I hated myself at first for the burden I’d placed on other people. But I now realise that it wasn’t my fault – it was the fault of the system.
I learnt a few things the hard way:
If they don’t support you, they don’t matter in your life.
Do things to make yourself happy.
There are no boxes to fit into.
You do not have to come out to be valid.
Coming out may take a weight off your shoulders, but always prioritise your safety.
I don’t fight battles for myself anymore. I fight for those who can’t speak up, for those who don’t have a shield they shouldn’t even need.
Exposing children to information about LGBTQ+ issues will not damage them, it will help them understand. People don’t like being asked “what’s in their pants”, or “how they have sex”. They don’t like being told that they’re “sinning” or that they’re “a predator” or that “it’s just a phase”. If more people were exposed to sexualities outside the heterosexual box, privacy and dignity would not be threatened.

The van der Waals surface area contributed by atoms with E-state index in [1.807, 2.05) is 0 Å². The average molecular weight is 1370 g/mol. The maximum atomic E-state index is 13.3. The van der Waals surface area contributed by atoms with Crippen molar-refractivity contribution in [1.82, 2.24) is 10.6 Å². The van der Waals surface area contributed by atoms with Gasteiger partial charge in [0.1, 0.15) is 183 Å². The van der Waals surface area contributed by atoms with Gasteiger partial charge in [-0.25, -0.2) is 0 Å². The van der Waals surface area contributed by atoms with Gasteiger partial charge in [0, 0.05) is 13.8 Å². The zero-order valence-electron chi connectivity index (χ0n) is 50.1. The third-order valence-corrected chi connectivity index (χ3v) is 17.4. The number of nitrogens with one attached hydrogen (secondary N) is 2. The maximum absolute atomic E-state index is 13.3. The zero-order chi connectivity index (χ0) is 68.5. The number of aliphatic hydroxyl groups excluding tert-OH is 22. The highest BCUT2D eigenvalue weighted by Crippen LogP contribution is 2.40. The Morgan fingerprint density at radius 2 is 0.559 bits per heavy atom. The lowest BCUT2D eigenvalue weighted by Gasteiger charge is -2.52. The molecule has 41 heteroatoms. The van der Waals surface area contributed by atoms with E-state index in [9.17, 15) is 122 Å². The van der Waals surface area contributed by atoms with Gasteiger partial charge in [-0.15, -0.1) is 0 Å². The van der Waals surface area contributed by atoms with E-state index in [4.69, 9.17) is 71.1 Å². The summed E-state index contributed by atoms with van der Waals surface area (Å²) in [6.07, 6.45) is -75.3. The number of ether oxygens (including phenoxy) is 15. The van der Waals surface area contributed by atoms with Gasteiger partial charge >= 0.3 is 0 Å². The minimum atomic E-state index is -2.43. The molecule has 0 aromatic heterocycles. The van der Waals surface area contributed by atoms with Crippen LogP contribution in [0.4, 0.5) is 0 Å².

As a member of the LGBTQ+ community, I say this for all my queer siblings: we want equality; we want representation; we want people to see us, to hear us, to know about us; and most of all, for us to live in safety.
Ruby Healing is a 16-year-old grade 10 pupil from Ekurhuleni. She’s fascinated by history and all things political.